August 8, 2019
If you’re one of the 1,200 or so of us who wandered through the exhibit floor at the AMA’s Symposium for Higher Education last month, I’m sure those were the exact thoughts that ran through your mind. Digital solutions. Search solutions. Content solutions. Email solutions. Advertising solutions. Public relations solutions. It was a dizzying array of parts and pieces—all claiming to be THE solution to your enrollment marketing challenges.
Paul Roetzer puts it succinctly in his book, The Marketing Performance Blueprint:
“The future of your business and your marketing career depend on your ability to meet increasing ROI demands and continually adapt to new marketing tools, philosophies, and channels. But the rate of change in the marketing industry is accelerating, and the challenges for marketers seem to be multiplying.”
The situation is, of course, exacerbated in a risk-averse environment
such as higher education. When your institution is looking for you to
fill next year’s class you can’t afford to cash in your old programs and
hedge your bets on some new, highly touted approach. After all,
something is better than nothing, right? At the same time, the returns
for the status quo are diminishing quickly year over year. And we all
know that institutions that are able to respond more quickly, plan
faster, try new things more efficiently, and adapt more readily to
changing conditions gain a clear competitive advantage. Does the
University of Southern New Hampshire come to mind?
So how do you improve your marketing performance, quickly and
effectively? Honestly, simply exploring all the options currently on the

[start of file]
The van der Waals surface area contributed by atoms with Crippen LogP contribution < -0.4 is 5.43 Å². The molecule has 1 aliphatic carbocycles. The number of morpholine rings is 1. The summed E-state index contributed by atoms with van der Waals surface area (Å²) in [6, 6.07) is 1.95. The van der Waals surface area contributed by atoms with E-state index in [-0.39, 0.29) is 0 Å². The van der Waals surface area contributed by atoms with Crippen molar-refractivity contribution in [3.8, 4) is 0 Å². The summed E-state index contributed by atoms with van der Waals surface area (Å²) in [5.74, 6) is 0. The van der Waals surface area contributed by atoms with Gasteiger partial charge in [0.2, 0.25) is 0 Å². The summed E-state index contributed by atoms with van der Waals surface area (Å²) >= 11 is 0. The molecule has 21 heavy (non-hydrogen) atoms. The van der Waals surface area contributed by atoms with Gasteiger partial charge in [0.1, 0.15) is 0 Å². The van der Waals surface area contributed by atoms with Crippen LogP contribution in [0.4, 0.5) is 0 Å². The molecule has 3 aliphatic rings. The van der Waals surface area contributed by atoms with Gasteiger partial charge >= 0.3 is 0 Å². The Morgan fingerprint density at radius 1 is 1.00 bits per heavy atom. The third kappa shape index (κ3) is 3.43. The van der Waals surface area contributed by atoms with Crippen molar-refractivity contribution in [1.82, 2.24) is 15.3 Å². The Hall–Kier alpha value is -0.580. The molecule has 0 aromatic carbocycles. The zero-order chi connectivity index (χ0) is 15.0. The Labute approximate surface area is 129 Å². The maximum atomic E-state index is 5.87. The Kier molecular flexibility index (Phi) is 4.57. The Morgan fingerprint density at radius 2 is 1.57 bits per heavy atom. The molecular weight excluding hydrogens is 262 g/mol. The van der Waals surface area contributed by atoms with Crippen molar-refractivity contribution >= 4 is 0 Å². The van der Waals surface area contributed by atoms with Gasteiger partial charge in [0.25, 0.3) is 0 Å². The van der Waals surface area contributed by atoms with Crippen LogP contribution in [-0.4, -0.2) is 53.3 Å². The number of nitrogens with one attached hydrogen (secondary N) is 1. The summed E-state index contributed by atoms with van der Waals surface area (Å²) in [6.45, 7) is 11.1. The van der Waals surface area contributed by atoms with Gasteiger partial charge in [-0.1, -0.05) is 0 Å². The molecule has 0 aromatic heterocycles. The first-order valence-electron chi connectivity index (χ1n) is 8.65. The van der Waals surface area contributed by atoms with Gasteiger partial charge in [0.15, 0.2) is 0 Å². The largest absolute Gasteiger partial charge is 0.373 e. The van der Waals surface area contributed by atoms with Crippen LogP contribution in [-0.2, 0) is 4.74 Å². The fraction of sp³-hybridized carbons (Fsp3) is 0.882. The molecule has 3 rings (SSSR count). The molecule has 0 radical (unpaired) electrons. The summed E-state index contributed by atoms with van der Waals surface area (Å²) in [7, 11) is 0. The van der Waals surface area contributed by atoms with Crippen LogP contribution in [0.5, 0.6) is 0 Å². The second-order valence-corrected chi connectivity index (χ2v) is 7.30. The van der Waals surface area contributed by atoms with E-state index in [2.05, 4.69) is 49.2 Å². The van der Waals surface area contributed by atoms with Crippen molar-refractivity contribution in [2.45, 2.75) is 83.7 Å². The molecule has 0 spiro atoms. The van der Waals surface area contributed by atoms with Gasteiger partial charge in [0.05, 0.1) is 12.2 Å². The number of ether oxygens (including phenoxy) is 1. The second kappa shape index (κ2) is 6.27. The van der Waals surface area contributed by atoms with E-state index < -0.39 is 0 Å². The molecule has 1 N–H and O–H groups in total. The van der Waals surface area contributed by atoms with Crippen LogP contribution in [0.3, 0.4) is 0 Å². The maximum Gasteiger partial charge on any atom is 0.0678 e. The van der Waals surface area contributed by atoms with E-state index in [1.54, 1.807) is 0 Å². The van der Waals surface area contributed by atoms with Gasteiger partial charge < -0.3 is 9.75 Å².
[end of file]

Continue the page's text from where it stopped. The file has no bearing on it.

table would take months of research, discussions, trials, planning, and
debates with your purchasing department. And meanwhile, the market has
surged ahead without you!
Roetzer, working primarily with B2B companies, has devised what he
calls the “marketing growth hackathon.” It’s based loosely upon how
computer programmers come together to solve software development
quandaries, but I think that the process holds great merit for higher
education. I call it speed marketing.
He gathers together a group of people who have a shared interest in a
marketing issue (in our case, enrollment, communications, marketing,
financial aid, etc.). In a workshop format, they take one SMART goal and
leave the workshop with at least three campaign ideas that the
institution can execute within 90 days.
I’m sure you already know this, but SMART goals are those that are
specific, measurable, attainable, relevant, and timely. SMART goals can
apply to any objective. For example, a SMART goal may be to increase
inquiries by 25% in January and February. Or to increase yield for the
2017 class by 11%.
Here’s how it works…
Prior to the speed marketing session, the group leader defines the
SMART goal, identifies the appropriate audience, builds personas, looks
for existing assets and environmental opportunities, and establishes
milestones. The day of the event, participants break into small groups
to brainstorm ideas, which they bring back to the full team for sharing
and debate. In-depth discussions vet the best concepts based upon the
institution’s ability to execute the concept and upon the probability
that the concept will significantly impact the institution’s ability to
reach its goal in the next three months. Three of those concepts are
then moved into the planning stage. And you’ve accomplished all of this
in less than a day! Not only that, but you’ve put “marketing and sales”
together to work to solve their shared objectives.
Got a thorny marketing issue that can’t wait for planning and more planning? Try speed marketing to accelerate your planning process. For more detail on how we can help you kick start your enrollment marketing, call me in our Albany office at 518-591-4640 or send me an email.